Is Taylor Swift’s Latest Speech Empowering, Or is She Playing The Victim AGAIN!?
Last week, Taylor Swift became the first-ever recipient of the Billboard Woman of the Decade award. She delivered a 15-minute acceptance speech in which she looked back on her career and how the media has portrayed her.
Many found the speech to be empowering in its examination of women’s treatment in the music industry. However, others see it as an example of Taylor’s victim mentality, and believe she focuses too much on herself.
Taylor Swift Accepts Billboard Woman Of The Decade Award
Taylor, who appeared on The Voice as a Mega Mentor this season, said early in her speech that “as a female in this industry, some people will always have slight reservations about you.”
She went on to talk about how she changed her approach and shaped her image following criticism, pointing out that it never seemed to be enough. Taylor argued that “we shouldn’t let obstacles like criticism slow down the creative forces that drive us.”
Taylor also brought up her feud with Scooter Braun over the rights to her music catalog. She said it’s an example of “toxic male privilege” that people respond to her concerns by saying Scooter has “always been nice to me.”
She finished her speech by saying that these days, “I’ve been focusing less on doing what they say I can’t do and more on doing whatever the hell I want.”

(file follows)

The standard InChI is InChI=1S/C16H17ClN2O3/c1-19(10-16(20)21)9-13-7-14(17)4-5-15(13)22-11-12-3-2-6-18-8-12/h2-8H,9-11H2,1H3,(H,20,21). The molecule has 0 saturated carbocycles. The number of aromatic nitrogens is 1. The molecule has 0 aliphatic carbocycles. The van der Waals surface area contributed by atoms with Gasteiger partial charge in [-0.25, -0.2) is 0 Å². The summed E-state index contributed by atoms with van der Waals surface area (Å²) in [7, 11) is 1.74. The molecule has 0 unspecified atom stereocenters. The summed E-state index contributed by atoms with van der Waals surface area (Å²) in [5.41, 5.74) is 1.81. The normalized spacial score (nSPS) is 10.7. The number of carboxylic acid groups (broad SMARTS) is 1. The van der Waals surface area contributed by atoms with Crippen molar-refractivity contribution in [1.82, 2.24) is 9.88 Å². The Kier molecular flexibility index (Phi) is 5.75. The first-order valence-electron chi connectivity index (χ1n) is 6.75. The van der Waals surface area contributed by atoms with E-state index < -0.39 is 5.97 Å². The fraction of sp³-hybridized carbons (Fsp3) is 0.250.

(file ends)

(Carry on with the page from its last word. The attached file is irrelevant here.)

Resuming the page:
Is Taylor Playing The Victim?
While Taylor’s fans might have found her speech empowering, YouTube personality Shallon Lester had some issues with it. While she says she agrees with many of the points Taylor made about women in the music industry, she took issue with the self-centered way Taylor delivered the message.
Shallon calls Taylor a “professional victim,” and says she credits herself for all her successes, but blames others for her failures. (She also points out that Taylor doesn’t thank anyone by name in her speech, instead focusing on herself.) She adds that Taylor fails to relate her own struggles to other people’s experiences, which is important in getting them on her side.
She also argues that Taylor doesn’t understand that “fame is criticism,” and that she focuses more on the people who dislike her than the people who support her. Shallon says this is “the height of immaturity.”
“Did you get into this thinking everyone was just gonna blindly love you?” Shallon asks Taylor. “Yes. I think the answer to that is honestly yes.”
What do you think? Do you agree with Taylor’s speech, or do you think she needs to change her approach? Let us know in the comments.